We perform two-dimensional relativistic hydrodynamic simulations in the context of collapsar model. Calculations of explosive nucleosynthesis are also accomplished. We investigate the influence of the structure of the progenitor and energy deposition rate on the resulting explosive nucleosynthesis, assuming that 56Ni is mainly synthesized in the jet launched by the neutrino heating. We show that the amount of 56Ni is very sensitive to the energy deposition rate. Thus, we conclude that it is quite natural to detect no underlying supernova in some X-ray afterglows, such as GRB 010921. We also point out the possibility that the relative abundance of the elements with an intermediate mass number, such as Si and S, in the X-ray afterglow of GRB 011211 may be naturally explained if the energy deposition rate at the central engine is relatively long because little 56Ni should be synthesized under such an environment. If this discussion is true, there should be a correlation between the line features in the X-ray afterglow and the duration of the gamma-ray burst. It should be noted that the duration of GRB 011211 is 270 s, making it the longest burst ever observed by BeppoSAX, although it suffers from the effect of redshift (zhost = 2.14), and supporting our conclusion. Our results also suggest that the type I collapsar model, in which the energy deposition rate is relatively low (Ė ∼ 10 51 ergs s-1), might have difficulty in reproducing the observed amount of 56Ni in a hypernova such as SN 1998bw. This means that models of the mechanism of the central engine of a hypernova-accompanying gamma-ray burst may be constrained by the requirements of explosive nucleosynthesis.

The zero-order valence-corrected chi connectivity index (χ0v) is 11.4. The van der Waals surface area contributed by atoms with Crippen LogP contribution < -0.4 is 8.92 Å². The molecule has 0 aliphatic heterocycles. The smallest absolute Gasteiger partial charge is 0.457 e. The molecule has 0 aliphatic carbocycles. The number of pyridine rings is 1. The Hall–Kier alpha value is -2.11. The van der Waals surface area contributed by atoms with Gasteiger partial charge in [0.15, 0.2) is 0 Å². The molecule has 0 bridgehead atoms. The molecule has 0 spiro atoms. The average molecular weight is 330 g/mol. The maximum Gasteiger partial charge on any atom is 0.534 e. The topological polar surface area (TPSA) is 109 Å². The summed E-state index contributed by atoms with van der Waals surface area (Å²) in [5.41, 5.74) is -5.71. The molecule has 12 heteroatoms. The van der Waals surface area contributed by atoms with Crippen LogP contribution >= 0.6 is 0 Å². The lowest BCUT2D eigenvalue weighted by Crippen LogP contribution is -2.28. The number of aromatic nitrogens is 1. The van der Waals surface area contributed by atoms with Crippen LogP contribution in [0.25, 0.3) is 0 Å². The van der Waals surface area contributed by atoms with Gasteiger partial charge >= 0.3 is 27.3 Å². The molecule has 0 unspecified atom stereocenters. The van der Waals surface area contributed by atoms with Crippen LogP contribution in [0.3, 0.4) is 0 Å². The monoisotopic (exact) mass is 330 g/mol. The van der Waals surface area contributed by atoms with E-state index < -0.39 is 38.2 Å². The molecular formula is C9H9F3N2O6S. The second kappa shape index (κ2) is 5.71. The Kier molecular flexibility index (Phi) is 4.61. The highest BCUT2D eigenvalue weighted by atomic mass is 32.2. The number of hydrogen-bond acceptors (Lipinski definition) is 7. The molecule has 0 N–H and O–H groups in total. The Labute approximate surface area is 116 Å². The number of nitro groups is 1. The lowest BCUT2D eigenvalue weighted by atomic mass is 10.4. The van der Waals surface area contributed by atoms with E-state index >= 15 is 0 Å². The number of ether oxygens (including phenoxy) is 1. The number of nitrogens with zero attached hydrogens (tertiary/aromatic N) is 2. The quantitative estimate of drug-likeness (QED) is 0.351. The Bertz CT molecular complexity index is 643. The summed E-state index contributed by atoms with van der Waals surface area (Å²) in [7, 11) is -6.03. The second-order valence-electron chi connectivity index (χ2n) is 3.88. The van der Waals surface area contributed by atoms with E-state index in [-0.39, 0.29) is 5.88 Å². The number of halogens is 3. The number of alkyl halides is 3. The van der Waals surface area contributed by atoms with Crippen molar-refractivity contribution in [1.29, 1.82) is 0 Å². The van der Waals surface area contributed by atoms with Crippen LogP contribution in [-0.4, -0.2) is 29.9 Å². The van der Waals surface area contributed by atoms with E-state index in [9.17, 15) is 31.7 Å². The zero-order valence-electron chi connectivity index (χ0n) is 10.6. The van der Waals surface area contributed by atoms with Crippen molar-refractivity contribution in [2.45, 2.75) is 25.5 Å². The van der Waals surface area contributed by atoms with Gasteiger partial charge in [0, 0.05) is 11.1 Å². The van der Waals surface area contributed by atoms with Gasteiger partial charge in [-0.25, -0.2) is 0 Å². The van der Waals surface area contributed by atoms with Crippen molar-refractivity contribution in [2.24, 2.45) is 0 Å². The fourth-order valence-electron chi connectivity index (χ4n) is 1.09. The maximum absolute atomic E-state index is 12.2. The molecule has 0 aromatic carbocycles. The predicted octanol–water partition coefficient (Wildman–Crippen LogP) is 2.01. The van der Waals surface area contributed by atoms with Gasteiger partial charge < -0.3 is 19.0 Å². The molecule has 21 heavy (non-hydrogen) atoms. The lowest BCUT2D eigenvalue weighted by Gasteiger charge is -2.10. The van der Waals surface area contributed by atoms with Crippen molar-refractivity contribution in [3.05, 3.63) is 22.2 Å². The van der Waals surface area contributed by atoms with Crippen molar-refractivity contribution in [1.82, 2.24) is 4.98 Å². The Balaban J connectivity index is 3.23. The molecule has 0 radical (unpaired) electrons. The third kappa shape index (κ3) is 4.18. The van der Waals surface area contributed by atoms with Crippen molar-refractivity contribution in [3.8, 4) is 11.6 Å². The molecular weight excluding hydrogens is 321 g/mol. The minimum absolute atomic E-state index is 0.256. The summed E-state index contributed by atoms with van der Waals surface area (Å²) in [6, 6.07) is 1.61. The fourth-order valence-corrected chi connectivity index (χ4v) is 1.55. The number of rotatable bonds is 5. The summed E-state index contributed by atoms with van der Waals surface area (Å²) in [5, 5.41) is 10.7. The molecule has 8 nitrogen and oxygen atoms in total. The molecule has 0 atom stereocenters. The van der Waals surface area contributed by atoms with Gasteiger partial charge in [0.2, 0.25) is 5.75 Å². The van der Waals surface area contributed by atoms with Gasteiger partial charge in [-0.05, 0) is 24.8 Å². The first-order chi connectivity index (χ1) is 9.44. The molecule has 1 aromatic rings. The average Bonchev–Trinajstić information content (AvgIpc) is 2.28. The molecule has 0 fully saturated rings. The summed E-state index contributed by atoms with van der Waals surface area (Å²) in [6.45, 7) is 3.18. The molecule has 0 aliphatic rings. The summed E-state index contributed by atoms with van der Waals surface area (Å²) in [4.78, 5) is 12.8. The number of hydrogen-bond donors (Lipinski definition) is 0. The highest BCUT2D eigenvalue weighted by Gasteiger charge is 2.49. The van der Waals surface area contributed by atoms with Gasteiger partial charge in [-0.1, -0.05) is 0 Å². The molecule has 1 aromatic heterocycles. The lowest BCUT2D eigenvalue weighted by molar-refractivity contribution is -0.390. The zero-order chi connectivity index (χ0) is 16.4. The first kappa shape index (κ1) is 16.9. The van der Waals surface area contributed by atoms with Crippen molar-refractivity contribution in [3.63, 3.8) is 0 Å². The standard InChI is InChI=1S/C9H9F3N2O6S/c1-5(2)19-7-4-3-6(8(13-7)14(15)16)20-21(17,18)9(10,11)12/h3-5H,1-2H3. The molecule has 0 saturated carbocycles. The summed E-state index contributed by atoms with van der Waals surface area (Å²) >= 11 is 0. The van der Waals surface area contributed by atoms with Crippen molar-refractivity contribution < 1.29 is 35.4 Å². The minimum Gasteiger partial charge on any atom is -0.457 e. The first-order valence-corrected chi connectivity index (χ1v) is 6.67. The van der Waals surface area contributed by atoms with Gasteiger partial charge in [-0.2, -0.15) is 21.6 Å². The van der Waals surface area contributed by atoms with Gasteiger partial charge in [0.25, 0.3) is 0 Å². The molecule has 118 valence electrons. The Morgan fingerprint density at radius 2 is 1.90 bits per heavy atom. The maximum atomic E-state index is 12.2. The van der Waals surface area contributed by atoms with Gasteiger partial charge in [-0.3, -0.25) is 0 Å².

- Gamma rays: bursts
- Methods: numerical
- Nuclear reactions, nucleosynthesis, abundances
- Supernovae: individual (SN 1998bw)
ASJC Scopus subject areas
- Space and Planetary Science